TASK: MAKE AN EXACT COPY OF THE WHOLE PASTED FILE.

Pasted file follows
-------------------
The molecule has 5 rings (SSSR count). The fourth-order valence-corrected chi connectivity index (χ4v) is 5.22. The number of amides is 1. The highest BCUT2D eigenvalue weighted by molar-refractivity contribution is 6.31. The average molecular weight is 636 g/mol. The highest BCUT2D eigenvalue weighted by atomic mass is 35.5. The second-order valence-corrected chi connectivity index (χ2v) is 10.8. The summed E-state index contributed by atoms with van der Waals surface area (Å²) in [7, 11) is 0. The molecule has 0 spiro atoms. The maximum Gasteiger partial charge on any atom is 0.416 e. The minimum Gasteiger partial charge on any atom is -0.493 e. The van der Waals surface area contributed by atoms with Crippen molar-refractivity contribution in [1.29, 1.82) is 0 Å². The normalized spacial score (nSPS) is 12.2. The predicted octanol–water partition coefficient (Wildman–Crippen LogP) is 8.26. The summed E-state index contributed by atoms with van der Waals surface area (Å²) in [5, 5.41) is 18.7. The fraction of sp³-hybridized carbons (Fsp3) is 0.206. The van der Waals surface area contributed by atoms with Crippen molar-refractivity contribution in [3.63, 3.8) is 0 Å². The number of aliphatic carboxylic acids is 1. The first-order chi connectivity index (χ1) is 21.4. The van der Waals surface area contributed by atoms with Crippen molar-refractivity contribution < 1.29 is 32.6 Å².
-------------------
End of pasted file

The molecule has 5 rings (SSSR count). The fourth-order valence-corrected chi connectivity index (χ4v) is 5.22. The number of amides is 1. The highest BCUT2D eigenvalue weighted by molar-refractivity contribution is 6.31. The average molecular weight is 636 g/mol. The highest BCUT2D eigenvalue weighted by atomic mass is 35.5. The second-order valence-corrected chi connectivity index (χ2v) is 10.8. The summed E-state index contributed by atoms with van der Waals surface area (Å²) in [7, 11) is 0. The molecule has 0 spiro atoms. The maximum Gasteiger partial charge on any atom is 0.416 e. The minimum Gasteiger partial charge on any atom is -0.493 e. The van der Waals surface area contributed by atoms with Crippen molar-refractivity contribution in [1.29, 1.82) is 0 Å². The normalized spacial score (nSPS) is 12.2. The predicted octanol–water partition coefficient (Wildman–Crippen LogP) is 8.26. The summed E-state index contributed by atoms with van der Waals surface area (Å²) in [5, 5.41) is 18.7. The fraction of sp³-hybridized carbons (Fsp3) is 0.206. The van der Waals surface area contributed by atoms with Crippen molar-refractivity contribution in [3.63, 3.8) is 0 Å². The number of aliphatic carboxylic acids is 1. The first-order chi connectivity index (χ1) is 21.4. The van der Waals surface area contributed by atoms with Crippen molar-refractivity contribution < 1.29 is 32.6 Å².